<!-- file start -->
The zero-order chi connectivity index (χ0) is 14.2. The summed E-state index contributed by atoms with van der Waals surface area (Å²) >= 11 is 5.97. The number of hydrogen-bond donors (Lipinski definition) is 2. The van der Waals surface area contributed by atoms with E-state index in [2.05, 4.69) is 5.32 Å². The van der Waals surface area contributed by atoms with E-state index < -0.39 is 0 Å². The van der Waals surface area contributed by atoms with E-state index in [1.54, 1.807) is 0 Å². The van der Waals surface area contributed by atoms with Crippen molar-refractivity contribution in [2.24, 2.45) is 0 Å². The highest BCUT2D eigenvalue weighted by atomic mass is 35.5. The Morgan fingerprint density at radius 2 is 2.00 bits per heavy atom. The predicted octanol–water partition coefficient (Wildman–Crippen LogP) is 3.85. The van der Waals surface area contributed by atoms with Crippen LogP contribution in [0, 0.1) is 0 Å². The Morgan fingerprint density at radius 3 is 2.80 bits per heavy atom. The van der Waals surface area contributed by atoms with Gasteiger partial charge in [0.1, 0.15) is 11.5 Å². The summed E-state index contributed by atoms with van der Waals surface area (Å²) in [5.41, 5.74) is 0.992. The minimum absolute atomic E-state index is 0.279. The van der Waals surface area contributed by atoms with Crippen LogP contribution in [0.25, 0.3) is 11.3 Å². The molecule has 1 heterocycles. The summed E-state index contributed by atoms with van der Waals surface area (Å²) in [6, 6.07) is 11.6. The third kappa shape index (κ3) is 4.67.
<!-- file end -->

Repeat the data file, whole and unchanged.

The zero-order chi connectivity index (χ0) is 14.2. The summed E-state index contributed by atoms with van der Waals surface area (Å²) >= 11 is 5.97. The number of hydrogen-bond donors (Lipinski definition) is 2. The van der Waals surface area contributed by atoms with E-state index in [2.05, 4.69) is 5.32 Å². The van der Waals surface area contributed by atoms with E-state index < -0.39 is 0 Å². The van der Waals surface area contributed by atoms with E-state index in [1.54, 1.807) is 0 Å². The van der Waals surface area contributed by atoms with Crippen molar-refractivity contribution in [2.24, 2.45) is 0 Å². The highest BCUT2D eigenvalue weighted by atomic mass is 35.5. The Morgan fingerprint density at radius 2 is 2.00 bits per heavy atom. The predicted octanol–water partition coefficient (Wildman–Crippen LogP) is 3.85. The van der Waals surface area contributed by atoms with Crippen LogP contribution in [0, 0.1) is 0 Å². The Morgan fingerprint density at radius 3 is 2.80 bits per heavy atom. The van der Waals surface area contributed by atoms with Gasteiger partial charge in [0.1, 0.15) is 11.5 Å². The summed E-state index contributed by atoms with van der Waals surface area (Å²) in [5.41, 5.74) is 0.992. The minimum absolute atomic E-state index is 0.279. The van der Waals surface area contributed by atoms with Crippen LogP contribution in [0.25, 0.3) is 11.3 Å². The molecule has 1 heterocycles. The summed E-state index contributed by atoms with van der Waals surface area (Å²) in [6, 6.07) is 11.6. The third kappa shape index (κ3) is 4.67.